Can this be done in excel 2010?
Hi, thanks for this post, it looks very promising.
Unfortunately, I’m getting a “Method ‘Open’ of object ‘_Recordset’ failed” on line :
rs.Open sQuery, wbTarget.Model.DataModelConnection.ModelConnection.ADOConnection
Could that come from the query declaration, or is it another problem ?
Did you ever find a solution to this?
Yes, I rename my table “test” everytime. But in the end it doesn’t support very large volumes (2G +), so i’m still stuck.
Does this extract measures too?
hi Kasper, I get an Automation Error on the line “rs.Open sQuery wbTarget….” Any suggestions. Cheers, Dan
Did you ever find a solution to this????
I removed the and if the table had a white space in it, inclosed it with ‘ ‘ instead. e.g.
sQuery = “EVALUATE ‘Yahoo Data'”
Great post!!!! thank you for share it
This is a brilliant bit of code that I’ve been using extensively
I’n now trying getting the contents of a data table to an access table
Is there a way this can be done by adapting this code
I’m thinking along the lines of copying the record set contents to a new record set then exporting to this to access table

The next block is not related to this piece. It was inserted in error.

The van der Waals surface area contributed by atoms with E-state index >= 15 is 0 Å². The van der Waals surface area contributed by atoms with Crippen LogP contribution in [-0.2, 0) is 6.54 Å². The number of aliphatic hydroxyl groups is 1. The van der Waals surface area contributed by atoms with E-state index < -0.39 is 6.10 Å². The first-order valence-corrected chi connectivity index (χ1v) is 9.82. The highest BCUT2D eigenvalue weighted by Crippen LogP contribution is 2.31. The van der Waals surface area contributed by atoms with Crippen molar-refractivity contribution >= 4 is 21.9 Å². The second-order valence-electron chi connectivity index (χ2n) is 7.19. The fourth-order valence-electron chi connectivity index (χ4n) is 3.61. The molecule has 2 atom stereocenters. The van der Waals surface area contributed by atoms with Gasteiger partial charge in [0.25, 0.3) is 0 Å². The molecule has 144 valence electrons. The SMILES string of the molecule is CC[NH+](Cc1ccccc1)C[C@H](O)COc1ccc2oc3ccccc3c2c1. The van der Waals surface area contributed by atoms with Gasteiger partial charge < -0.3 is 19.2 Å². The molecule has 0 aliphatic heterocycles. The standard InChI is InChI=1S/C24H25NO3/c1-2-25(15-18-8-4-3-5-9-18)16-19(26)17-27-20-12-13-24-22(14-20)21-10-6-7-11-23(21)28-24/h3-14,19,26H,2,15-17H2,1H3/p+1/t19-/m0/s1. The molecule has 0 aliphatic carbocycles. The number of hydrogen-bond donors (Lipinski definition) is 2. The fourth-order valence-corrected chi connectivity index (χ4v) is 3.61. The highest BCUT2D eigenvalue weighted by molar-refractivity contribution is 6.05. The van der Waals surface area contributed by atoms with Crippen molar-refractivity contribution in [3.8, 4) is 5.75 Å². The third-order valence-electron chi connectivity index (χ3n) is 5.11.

Of course, I could just create CSV files and import them into Access but trying to remove this step
Can anyone tell me the largest data set they have been able to run this on?
The code works fine for me with my smaller tables, but the one with 2.5 million rows produces the error message seen in the attached image. What I was really wanting to do, was to run this on a table with around 6 million rows (though I’m not sure if that would even write to csv). BTW, running the code included via the in-article hyperlink tells me that my table with 2.5 million rows, has a memory size of 4449 kb.
I solved this. Posting the answer in case it can help others.
It was about adding reference to Microsoft ActiveX Data Objects 2.8 Library in the tools=>references. And remember not to be in break mode otherwise you can’t access references.
Kasper, THANKS a lot for this life-saver!!!
Hi Kasper, and hello all !